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When Should We Trust Our Senses to Give Us Truth?

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Truth is a system of concept purporting to represent aspects of the world. Senses are any of the faculties by which the mind receives information about the external world or the state of body. The five traditional senses are sight, hearing, taste, smell and touch the combination of which gives us information about our world. But is it enough? And does this is give us all the truth we need to know? For example does our perception of things influence the truth that we acquire it? One major problem is that we are prone to optical illusion and so our truth may be distorted. Philosophers over the centuries to the present day have attempted to define truth and knowledge and ascertain the way in which we achieve this. In the first place it is necessary to differentiate between objective knowledge which is irrefutable and subjective knowledge which is dependent on our experience and involves sense - perception. The important word in the question is "When " as it suggests that sometimes our sense are not enough to provide all necessary truths. In an attempt to answer this I will examine the opposing theories proposed by two major philosophers of the 16th and 17th centuries and also evaluate modern day findings on this controversial subject.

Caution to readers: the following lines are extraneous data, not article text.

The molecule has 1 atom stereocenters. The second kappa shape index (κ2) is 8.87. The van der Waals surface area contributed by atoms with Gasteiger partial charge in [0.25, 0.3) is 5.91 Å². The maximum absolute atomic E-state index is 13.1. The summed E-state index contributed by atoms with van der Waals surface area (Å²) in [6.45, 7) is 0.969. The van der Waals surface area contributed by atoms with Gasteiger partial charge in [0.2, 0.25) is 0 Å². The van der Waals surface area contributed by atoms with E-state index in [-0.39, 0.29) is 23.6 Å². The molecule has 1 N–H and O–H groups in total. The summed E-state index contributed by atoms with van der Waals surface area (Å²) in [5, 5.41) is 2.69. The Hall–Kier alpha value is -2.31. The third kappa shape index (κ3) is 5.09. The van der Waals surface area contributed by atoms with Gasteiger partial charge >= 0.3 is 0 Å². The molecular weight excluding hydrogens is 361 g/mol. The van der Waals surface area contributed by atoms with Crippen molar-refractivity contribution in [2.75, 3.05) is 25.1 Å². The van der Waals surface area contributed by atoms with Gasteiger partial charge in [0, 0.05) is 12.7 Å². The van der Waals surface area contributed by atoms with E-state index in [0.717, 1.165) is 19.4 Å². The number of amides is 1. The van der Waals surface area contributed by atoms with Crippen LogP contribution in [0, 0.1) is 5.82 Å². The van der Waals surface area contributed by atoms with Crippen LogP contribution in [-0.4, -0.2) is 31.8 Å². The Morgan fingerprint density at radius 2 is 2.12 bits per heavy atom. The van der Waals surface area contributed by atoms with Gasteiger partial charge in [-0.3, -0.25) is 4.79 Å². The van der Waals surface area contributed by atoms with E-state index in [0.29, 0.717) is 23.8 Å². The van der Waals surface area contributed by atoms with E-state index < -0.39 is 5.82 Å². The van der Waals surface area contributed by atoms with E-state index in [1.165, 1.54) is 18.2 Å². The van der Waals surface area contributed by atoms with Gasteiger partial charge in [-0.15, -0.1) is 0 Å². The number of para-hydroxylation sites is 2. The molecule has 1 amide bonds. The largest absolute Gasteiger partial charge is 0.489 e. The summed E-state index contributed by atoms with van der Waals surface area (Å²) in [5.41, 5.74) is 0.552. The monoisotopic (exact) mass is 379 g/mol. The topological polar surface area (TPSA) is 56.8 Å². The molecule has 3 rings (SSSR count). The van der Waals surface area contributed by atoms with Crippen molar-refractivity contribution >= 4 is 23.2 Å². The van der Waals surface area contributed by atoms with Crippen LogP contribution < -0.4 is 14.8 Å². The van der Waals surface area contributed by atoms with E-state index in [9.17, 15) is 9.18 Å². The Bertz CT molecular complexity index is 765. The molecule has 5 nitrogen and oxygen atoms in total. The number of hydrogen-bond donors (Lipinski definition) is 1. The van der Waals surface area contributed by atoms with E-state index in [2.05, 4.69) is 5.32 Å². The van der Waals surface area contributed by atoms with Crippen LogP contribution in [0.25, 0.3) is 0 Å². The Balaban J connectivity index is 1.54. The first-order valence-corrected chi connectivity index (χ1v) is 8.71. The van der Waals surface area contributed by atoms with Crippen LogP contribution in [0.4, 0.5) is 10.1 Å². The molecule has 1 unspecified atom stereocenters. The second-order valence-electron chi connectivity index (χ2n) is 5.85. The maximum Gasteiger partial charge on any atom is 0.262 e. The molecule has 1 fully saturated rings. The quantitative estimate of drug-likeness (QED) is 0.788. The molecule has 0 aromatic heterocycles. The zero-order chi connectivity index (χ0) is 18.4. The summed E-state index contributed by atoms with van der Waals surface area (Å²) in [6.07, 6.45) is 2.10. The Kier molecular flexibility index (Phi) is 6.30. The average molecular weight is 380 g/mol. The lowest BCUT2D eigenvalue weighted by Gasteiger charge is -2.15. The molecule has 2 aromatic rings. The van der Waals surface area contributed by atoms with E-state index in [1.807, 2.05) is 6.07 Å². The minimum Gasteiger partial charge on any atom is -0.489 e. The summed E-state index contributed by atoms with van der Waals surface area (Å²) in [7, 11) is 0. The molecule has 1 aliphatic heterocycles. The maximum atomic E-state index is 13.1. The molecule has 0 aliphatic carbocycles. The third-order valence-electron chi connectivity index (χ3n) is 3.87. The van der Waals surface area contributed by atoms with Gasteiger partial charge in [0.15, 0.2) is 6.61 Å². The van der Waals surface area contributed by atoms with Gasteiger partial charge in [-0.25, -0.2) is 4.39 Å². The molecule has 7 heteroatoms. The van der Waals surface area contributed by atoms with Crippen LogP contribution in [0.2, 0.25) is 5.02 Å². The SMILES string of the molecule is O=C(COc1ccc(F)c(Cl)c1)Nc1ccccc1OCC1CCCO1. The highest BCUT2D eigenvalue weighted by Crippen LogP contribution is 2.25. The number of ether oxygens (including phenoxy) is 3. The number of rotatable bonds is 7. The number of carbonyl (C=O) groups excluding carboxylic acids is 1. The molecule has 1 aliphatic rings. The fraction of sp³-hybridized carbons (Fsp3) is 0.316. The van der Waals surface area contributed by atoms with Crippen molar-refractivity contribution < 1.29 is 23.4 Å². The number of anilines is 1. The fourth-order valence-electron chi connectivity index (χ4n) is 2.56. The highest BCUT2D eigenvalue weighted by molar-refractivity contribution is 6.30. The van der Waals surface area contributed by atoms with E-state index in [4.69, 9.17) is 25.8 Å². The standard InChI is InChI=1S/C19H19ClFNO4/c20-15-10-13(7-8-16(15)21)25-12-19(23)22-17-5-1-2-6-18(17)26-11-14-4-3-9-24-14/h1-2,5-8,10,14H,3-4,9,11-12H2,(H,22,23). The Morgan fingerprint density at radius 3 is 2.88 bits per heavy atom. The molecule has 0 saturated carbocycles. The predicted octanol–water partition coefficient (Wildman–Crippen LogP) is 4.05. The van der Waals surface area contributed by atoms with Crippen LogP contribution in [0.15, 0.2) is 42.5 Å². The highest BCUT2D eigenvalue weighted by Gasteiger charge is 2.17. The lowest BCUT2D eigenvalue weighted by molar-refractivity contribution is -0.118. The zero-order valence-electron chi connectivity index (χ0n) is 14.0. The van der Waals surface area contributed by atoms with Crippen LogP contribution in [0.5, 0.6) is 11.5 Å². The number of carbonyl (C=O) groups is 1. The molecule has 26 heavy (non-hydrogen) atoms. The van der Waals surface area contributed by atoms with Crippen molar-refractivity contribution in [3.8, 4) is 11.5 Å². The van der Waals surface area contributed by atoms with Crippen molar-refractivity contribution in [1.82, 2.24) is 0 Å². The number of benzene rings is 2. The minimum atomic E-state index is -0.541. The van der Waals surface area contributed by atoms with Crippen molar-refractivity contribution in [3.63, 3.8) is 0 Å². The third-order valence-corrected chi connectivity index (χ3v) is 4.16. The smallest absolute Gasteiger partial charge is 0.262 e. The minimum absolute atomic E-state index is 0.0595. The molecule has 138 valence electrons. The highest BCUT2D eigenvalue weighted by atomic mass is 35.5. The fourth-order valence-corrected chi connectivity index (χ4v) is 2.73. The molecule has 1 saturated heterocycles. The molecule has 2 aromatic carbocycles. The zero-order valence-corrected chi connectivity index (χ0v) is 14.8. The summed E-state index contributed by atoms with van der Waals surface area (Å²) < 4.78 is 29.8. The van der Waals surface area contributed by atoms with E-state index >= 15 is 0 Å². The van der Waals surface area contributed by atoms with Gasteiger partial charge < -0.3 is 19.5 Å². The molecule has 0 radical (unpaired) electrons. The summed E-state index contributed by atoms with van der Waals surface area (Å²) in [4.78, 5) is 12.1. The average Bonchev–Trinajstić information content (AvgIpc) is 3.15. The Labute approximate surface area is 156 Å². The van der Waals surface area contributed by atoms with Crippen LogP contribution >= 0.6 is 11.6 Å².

René Descartes(1596-1650) became one of the most influential thinkers in human history, and is sometimes called the founder of modern philosophy. Descartes argues that mind and body are really distinct in two places in the Sixth Meditation. The first argument is that he has a clear and distinct understanding of the mind as a thinking, non-extended thing and of the body as an extended, non-thinking thing. So these respective ideas are clearly and distinctly understood to be opposite from one another and, therefore, each can be understood all by itself without the other. Two points should be mentioned here. First, Descartes' claim that these perceptions are clear and distinct indicates that the mind cannot help but believe them true, and so they must be true for otherwise God would be a deceiver, which is impossible. So the premises of this argument are firmly rooted in his foundation for absolutely certain knowledge. Second, this indicates further that he knows that God can create mind and body in the way that they are being clearly and distinctly understood. Therefore, the mind can exist without the body and vice versa.

John Locke ( 1632-1704) was an English philosopher, Oxford academic .He was an empiricist who felt that all knowledge has its origins in sensory experience. His theory suggested that when we are born with a blank mind. He states.

" Let us then suppose the mind to be, as we say, white paper, void of all characters, without; how comes it to be furnished?... To this I answer one word, experience" ( Essay on Human Understanding)

In addition he proposed the theory known as the "Veil of perception" suggesting a barrier distorts first-hand knowledge .The theory states that what the mind immediately perceives are ideas, and the ideas are caused by and represent the objects which cause them. Thus perception is a triadic relation, rather than simply being a dyadic relation between an object and a perceiver. Such a dyadic relational theory is often called naive realism because it suggests that the perceiver directly perceives the object and naive because this view is open to a variety of serious objections. Some versions of the representational theory are open to serious objections as well. If, for



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